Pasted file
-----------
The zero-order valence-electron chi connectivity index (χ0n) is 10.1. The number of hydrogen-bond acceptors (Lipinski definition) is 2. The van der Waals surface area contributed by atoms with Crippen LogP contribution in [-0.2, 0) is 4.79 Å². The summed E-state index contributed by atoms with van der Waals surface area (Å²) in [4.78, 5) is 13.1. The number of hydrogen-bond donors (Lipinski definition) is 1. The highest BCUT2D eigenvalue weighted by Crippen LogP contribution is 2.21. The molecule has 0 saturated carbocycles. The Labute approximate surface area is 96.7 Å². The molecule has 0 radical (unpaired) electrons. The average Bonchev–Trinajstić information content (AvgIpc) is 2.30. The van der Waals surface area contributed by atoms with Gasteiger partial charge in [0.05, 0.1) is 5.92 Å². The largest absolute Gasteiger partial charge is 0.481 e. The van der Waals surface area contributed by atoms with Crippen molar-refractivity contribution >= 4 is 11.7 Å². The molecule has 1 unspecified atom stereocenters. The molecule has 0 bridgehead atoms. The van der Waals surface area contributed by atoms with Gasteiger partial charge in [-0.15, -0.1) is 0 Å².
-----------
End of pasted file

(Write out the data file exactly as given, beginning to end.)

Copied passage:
The zero-order valence-electron chi connectivity index (χ0n) is 10.1. The number of hydrogen-bond acceptors (Lipinski definition) is 2. The van der Waals surface area contributed by atoms with Crippen LogP contribution in [-0.2, 0) is 4.79 Å². The summed E-state index contributed by atoms with van der Waals surface area (Å²) in [4.78, 5) is 13.1. The number of hydrogen-bond donors (Lipinski definition) is 1. The highest BCUT2D eigenvalue weighted by Crippen LogP contribution is 2.21. The molecule has 0 saturated carbocycles. The Labute approximate surface area is 96.7 Å². The molecule has 0 radical (unpaired) electrons. The average Bonchev–Trinajstić information content (AvgIpc) is 2.30. The van der Waals surface area contributed by atoms with Gasteiger partial charge in [0.05, 0.1) is 5.92 Å². The largest absolute Gasteiger partial charge is 0.481 e. The van der Waals surface area contributed by atoms with Crippen molar-refractivity contribution >= 4 is 11.7 Å². The molecule has 1 unspecified atom stereocenters. The molecule has 0 bridgehead atoms. The van der Waals surface area contributed by atoms with Gasteiger partial charge in [-0.15, -0.1) is 0 Å².